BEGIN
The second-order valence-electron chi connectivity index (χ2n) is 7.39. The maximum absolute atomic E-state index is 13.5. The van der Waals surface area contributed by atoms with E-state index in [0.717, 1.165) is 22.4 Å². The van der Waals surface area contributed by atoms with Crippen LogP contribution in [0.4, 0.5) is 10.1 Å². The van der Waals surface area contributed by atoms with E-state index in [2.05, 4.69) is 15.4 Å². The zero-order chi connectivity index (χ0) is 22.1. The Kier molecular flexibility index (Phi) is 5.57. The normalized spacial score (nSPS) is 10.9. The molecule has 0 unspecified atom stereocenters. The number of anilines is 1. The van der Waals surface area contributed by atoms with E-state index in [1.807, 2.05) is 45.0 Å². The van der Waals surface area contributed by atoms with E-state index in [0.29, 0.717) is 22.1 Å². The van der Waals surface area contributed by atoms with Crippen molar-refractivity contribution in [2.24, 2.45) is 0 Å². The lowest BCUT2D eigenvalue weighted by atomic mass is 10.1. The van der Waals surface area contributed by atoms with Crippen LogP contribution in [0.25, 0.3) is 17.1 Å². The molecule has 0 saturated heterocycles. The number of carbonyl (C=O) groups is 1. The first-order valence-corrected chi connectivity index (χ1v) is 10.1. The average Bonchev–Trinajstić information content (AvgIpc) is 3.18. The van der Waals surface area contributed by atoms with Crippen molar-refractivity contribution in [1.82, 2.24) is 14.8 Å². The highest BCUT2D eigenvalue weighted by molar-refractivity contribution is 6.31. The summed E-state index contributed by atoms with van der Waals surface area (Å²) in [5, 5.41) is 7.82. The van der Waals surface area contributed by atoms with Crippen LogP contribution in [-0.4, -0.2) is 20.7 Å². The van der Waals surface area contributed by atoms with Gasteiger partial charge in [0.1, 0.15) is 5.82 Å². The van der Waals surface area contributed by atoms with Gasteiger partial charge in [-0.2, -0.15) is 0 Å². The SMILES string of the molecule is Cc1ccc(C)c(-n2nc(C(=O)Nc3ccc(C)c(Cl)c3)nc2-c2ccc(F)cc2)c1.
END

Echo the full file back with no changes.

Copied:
The second-order valence-electron chi connectivity index (χ2n) is 7.39. The maximum absolute atomic E-state index is 13.5. The van der Waals surface area contributed by atoms with E-state index in [0.717, 1.165) is 22.4 Å². The van der Waals surface area contributed by atoms with Crippen LogP contribution in [0.4, 0.5) is 10.1 Å². The van der Waals surface area contributed by atoms with E-state index in [2.05, 4.69) is 15.4 Å². The zero-order chi connectivity index (χ0) is 22.1. The Kier molecular flexibility index (Phi) is 5.57. The normalized spacial score (nSPS) is 10.9. The molecule has 0 unspecified atom stereocenters. The number of anilines is 1. The van der Waals surface area contributed by atoms with E-state index in [1.807, 2.05) is 45.0 Å². The van der Waals surface area contributed by atoms with E-state index in [0.29, 0.717) is 22.1 Å². The van der Waals surface area contributed by atoms with Crippen molar-refractivity contribution in [2.24, 2.45) is 0 Å². The lowest BCUT2D eigenvalue weighted by atomic mass is 10.1. The van der Waals surface area contributed by atoms with Crippen LogP contribution in [0.25, 0.3) is 17.1 Å². The molecule has 0 saturated heterocycles. The number of carbonyl (C=O) groups is 1. The first-order valence-corrected chi connectivity index (χ1v) is 10.1. The average Bonchev–Trinajstić information content (AvgIpc) is 3.18. The van der Waals surface area contributed by atoms with Crippen molar-refractivity contribution in [1.82, 2.24) is 14.8 Å². The highest BCUT2D eigenvalue weighted by molar-refractivity contribution is 6.31. The summed E-state index contributed by atoms with van der Waals surface area (Å²) in [5, 5.41) is 7.82. The van der Waals surface area contributed by atoms with Crippen LogP contribution in [-0.4, -0.2) is 20.7 Å². The van der Waals surface area contributed by atoms with Gasteiger partial charge in [0.1, 0.15) is 5.82 Å². The van der Waals surface area contributed by atoms with Gasteiger partial charge in [-0.2, -0.15) is 0 Å². The SMILES string of the molecule is Cc1ccc(C)c(-n2nc(C(=O)Nc3ccc(C)c(Cl)c3)nc2-c2ccc(F)cc2)c1.